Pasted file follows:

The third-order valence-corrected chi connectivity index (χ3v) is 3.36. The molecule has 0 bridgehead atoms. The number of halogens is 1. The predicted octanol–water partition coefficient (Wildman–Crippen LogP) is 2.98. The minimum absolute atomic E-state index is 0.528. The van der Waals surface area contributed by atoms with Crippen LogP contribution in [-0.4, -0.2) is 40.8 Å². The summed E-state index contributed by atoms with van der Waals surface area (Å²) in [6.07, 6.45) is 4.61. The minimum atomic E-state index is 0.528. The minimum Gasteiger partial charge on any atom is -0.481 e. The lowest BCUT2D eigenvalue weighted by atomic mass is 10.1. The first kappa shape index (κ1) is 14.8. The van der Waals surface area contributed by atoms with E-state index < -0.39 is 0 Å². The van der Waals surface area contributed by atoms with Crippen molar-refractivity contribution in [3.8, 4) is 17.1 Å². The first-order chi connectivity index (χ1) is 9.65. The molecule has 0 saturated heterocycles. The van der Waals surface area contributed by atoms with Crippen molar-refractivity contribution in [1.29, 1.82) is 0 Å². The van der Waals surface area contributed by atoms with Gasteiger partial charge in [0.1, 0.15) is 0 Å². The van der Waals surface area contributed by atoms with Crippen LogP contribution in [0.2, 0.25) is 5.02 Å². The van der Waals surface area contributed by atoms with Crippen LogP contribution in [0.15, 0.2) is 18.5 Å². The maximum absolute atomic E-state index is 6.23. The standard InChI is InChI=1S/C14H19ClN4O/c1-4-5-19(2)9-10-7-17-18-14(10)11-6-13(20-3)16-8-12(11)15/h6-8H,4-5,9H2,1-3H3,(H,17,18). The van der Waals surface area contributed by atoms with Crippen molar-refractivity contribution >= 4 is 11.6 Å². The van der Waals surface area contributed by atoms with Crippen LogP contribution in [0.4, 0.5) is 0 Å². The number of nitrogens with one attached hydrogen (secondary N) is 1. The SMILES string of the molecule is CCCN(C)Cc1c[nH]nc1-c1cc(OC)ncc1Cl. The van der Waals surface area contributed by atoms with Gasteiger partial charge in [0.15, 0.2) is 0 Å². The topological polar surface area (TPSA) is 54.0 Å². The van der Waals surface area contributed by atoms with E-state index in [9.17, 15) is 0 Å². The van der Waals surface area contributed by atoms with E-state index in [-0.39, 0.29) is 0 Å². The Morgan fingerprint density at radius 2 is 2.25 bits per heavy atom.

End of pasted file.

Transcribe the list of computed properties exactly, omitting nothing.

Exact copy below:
The third-order valence-corrected chi connectivity index (χ3v) is 3.36. The molecule has 0 bridgehead atoms. The number of halogens is 1. The predicted octanol–water partition coefficient (Wildman–Crippen LogP) is 2.98. The minimum absolute atomic E-state index is 0.528. The van der Waals surface area contributed by atoms with Crippen LogP contribution in [-0.4, -0.2) is 40.8 Å². The summed E-state index contributed by atoms with van der Waals surface area (Å²) in [6.07, 6.45) is 4.61. The minimum atomic E-state index is 0.528. The minimum Gasteiger partial charge on any atom is -0.481 e. The lowest BCUT2D eigenvalue weighted by atomic mass is 10.1. The first kappa shape index (κ1) is 14.8. The van der Waals surface area contributed by atoms with E-state index < -0.39 is 0 Å². The van der Waals surface area contributed by atoms with Crippen molar-refractivity contribution in [3.8, 4) is 17.1 Å². The first-order chi connectivity index (χ1) is 9.65. The molecule has 0 saturated heterocycles. The van der Waals surface area contributed by atoms with Crippen molar-refractivity contribution in [1.29, 1.82) is 0 Å². The van der Waals surface area contributed by atoms with Gasteiger partial charge in [0.1, 0.15) is 0 Å². The van der Waals surface area contributed by atoms with Crippen LogP contribution in [0.2, 0.25) is 5.02 Å². The van der Waals surface area contributed by atoms with Crippen LogP contribution in [0.15, 0.2) is 18.5 Å². The maximum absolute atomic E-state index is 6.23. The standard InChI is InChI=1S/C14H19ClN4O/c1-4-5-19(2)9-10-7-17-18-14(10)11-6-13(20-3)16-8-12(11)15/h6-8H,4-5,9H2,1-3H3,(H,17,18). The van der Waals surface area contributed by atoms with Crippen molar-refractivity contribution >= 4 is 11.6 Å². The van der Waals surface area contributed by atoms with Crippen LogP contribution in [0.4, 0.5) is 0 Å². The number of nitrogens with one attached hydrogen (secondary N) is 1. The SMILES string of the molecule is CCCN(C)Cc1c[nH]nc1-c1cc(OC)ncc1Cl. The van der Waals surface area contributed by atoms with Gasteiger partial charge in [0.15, 0.2) is 0 Å². The topological polar surface area (TPSA) is 54.0 Å². The van der Waals surface area contributed by atoms with E-state index in [9.17, 15) is 0 Å². The van der Waals surface area contributed by atoms with E-state index in [-0.39, 0.29) is 0 Å². The Morgan fingerprint density at radius 2 is 2.25 bits per heavy atom.